Our Program History

An Overview

Our program began nearly 40 years ago as International Studies, available then only as a second major. In the early 2000s several of the area studies merged with us and we became a prime major called International and Area Studies. Over time, several of the area studies concentrations left to become independent majors and our curriculum developed to focus more on global concentrations, as opposed to specific geographic areas. In recognition of that change, we will rebrand as Global Studies in Fall 2021.

    Program Timeline


    The International Studies Program is first offered as a secondary major.


    International Studies becomes International and Area Studies and is offered as a primary major with concentration options of East Asian Studies, European Studies, International Studies, and Latin American Studies.


    Three concentrations are added: Development Studies (now Development), Global Futures (later Sustainable Development), and Global Cultural Studies.


    2014: Branching off from IAS, the Latin American Studies and East Asian Studies concentrations become their own programs. 2015: Eurasian Studies becomes a concentration. 2016: International Affairs becomes a concentration. Development Studies and Sustainable Development merge to form the Development concentration.


    International and Area Studies becomes Global Studies. Global Asias becomes a concentration.

    Our Curriculum & Goals

    We believe Global Studies best encapsulates our program’s curriculum and goals, which have remained constant since our inception:

    • Promoting an interdisciplinary approach to the study of the cultural, economic, ecological, historical, social and political processes that contribute to interdependence and globalization 
    • Fostering a deeper understanding of the increasing importance of interdependence in our everyday lives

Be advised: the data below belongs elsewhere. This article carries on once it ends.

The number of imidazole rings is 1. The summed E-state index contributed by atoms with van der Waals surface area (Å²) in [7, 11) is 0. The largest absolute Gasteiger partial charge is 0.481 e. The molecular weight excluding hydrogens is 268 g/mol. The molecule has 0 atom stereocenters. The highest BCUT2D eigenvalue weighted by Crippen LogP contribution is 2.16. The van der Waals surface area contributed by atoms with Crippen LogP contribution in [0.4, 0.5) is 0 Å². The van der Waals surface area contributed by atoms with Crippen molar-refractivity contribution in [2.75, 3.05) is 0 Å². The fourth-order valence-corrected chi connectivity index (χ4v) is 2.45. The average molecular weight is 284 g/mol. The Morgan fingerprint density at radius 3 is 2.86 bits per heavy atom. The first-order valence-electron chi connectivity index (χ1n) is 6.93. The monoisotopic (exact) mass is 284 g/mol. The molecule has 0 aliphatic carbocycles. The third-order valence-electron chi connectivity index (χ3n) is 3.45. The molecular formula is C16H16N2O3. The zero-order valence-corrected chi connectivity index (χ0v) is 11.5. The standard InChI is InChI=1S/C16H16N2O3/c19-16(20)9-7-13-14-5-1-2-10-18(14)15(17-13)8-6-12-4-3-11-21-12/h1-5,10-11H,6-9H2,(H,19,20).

• Increasing knowledge of current affairs and policy, and the skills to analyze such policies and situations 
    • Strengthening abilities to appreciate and explore the relationship between 'the global' and 'the local' 
    • Developing cultural awareness and sensitivity, among other cross-cultural capabilities 
    • Achieving proficiency in another language 
    • Building the overall capacities to be productive and ethical global citizens

    What's in a Name?

    Most universities today have an interdisciplinary program like ours. They go by names such as International Studies, International and Area Studies, Global Studies, among others. While one would be hard-pressed to find an explicit rationale for choosing one name over another, these names may reflect the dominant concerns of society at the time they were adopted.

    International Studies (IS) is the oldest term associated with programs like ours. International Studies as a program of study and training was a response to the events of WWII and the recognition of globalization as an important force. The term emerged as an attempt to distinguish between international relations (a field that studies diplomatic and political relations) and international studies (a broader field that covers phenomena and global topics). IS probably received its largest organizing boost with the formation of the International Studies Association in 1959. 

    International and Area Studies (IAS) has its legacy in the Cold War when the US government began funding language and regional studies programs in U.S. universities through policies such as the International Education Act of 1966. Such government support, heavily driven by national security concerns, sought to form a pool of graduates with a sophisticated awareness and understanding of the world beyond our borders. Much of that government funding disappeared with the collapse of the Eastern bloc and the Soviet Union (1989-1991). Since 9/11, the government has reignited some support for language training, with a strong emphasis on languages deemed critical for foreign affairs (e.g. Chinese, Arabic, and Swahili).  

    Global Studies (GS), sometimes also called Global Affairs, is the newest label, having been formalized through the first Global Studies conference in 2008 at the University of Chicago. It may also be the broadest of the terms. In contrast to the focus primarily on national units implied by titles using “International,” Global Studies expands attention beyond the relations and connections of states, to include the relations and connections of all global actors.